For now, if you want the best possible Linux experience, you need to run your favorite Linux distro in a VM. The two most popular desktop VMs are VMware Workstation or Oracle VirtualBox. Besides running WSL 2, if you have a 64-bit Windows 10 Pro, Enterprise, or Education edition, you can also use Hyper-V to run Linux VMs. The Windows 10 Home Hyper-V variant isn't sufficient to easily set up and run ordinary VMs. You may run into performance problems on low-powered Home PCs with only 8 GB of RAM.
A VM can run any Linux on a sufficiently powerful PC. Generally speaking, any Windows 10 system with 16 GB of RAM should be able to run VMs. Even a Windows 10 Home PC with only 8 GB of memory can run VMs, but you may see performance problems on the Windows side.
The VM enables you to run a guest operating system on top of another operating system. From the guest's viewpoint, it appears to be running on its very own PC. It's actually running in a VM, which is a limited virtual sub-system of your PC.
With a VM, you can run a full Linux desktop with all the graphical goodies. Indeed, with a VM, you can run pretty much any operating system on Windows 10. For example, besides Linux, you can run Windows 7, Solaris, or even ArcaOS, a 21st century version of OS/2, in a VM.
Depending on your VM program, you can also work with both operating systems simultaneously. For example, with VirtualBox, you can copy and paste files between Linux and Windows 10 file systems.
The one problem with desktop VMs is that setting them up properly requires a lot of fine-tuning. Each hypervisor has its own configuration tools, and each operating system has its own requirements. For example, VirtualBox defaults to a 10 GB virtual disk for any Ubuntu-based Linux, but Linux Mint, which is Ubuntu-based, requires a minimum disk size of 12 GB. In my experience, you'll get the best results from maximizing VM system resources from one-third to half of your PC's total resources. If that proves to be too hard on your Windows 10 system's performance, you can also retune the VM's settings to a lower level.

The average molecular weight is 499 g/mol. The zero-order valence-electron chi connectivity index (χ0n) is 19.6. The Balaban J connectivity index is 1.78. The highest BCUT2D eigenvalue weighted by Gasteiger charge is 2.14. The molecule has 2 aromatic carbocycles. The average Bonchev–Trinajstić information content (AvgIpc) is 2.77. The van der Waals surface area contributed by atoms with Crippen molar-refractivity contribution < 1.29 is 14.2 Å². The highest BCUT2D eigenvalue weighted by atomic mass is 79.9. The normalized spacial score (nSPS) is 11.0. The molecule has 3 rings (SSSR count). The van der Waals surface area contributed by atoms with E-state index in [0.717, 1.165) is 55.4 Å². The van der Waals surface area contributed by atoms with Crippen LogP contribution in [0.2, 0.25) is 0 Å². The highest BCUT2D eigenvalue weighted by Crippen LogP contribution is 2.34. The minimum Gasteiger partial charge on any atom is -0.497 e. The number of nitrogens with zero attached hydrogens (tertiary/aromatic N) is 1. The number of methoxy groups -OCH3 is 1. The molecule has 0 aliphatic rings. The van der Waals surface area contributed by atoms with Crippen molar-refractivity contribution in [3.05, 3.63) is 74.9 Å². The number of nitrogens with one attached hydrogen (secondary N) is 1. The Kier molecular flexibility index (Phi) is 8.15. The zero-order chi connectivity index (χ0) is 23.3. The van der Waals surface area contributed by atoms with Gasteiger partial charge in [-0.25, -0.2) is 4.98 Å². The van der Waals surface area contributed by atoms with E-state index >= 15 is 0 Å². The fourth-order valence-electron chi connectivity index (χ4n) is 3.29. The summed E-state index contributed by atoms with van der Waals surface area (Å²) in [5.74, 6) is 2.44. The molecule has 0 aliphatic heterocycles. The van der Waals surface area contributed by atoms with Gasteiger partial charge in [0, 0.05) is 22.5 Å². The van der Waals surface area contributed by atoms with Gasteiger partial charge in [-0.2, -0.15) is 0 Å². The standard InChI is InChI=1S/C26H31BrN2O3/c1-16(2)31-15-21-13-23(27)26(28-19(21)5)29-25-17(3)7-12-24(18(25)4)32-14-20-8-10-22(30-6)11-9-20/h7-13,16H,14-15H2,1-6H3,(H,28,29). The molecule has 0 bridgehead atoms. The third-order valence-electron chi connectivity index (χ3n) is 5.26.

Once set up, though, you should have no problems running Linux and Windows 10 simultaneously. I've been running Linux VMs on Windows since the days when Windows 2000 and VMware Workstation 2 were state of the art.
Which is best for you?
As always, the answer is "it depends." If all you need now is a Linux shell, WSL 1 is fine. But eventually, Microsoft will want you to move on to WSL 2, and WSL 2 is an excellent choice. It's improving rapidly, and you can expect by year's end that it will be able to run graphical Linux desktops without any real work. It's also the easiest Linux to set up at this time.
However, for a top-of-the-line simultaneous Linux and Windows 10 experience, you can't beat virtual machines. It's more work, but for now, VMs are also the most full-featured way to run Linux on Windows.
Whichever way you go, you can't go wrong. We're living in a golden age of Windows and Linux compatibility.
At a glance:
- WSL means that Windows users can run Linux and their desktops will be as manageable or almost as manageable as any other Windows desktop.
- Windows desktops with adequate memory resources, and perhaps extra monitors, are excellent productivity platforms for administrators and developers.
- How to see what's going on with your Linux system right now
- The first 5 things to do when your Linux server keels over
- The death of the command line
This article/content was written by the individual writer identified and does not necessarily reflect the view of Hewlett Packard Enterprise Company.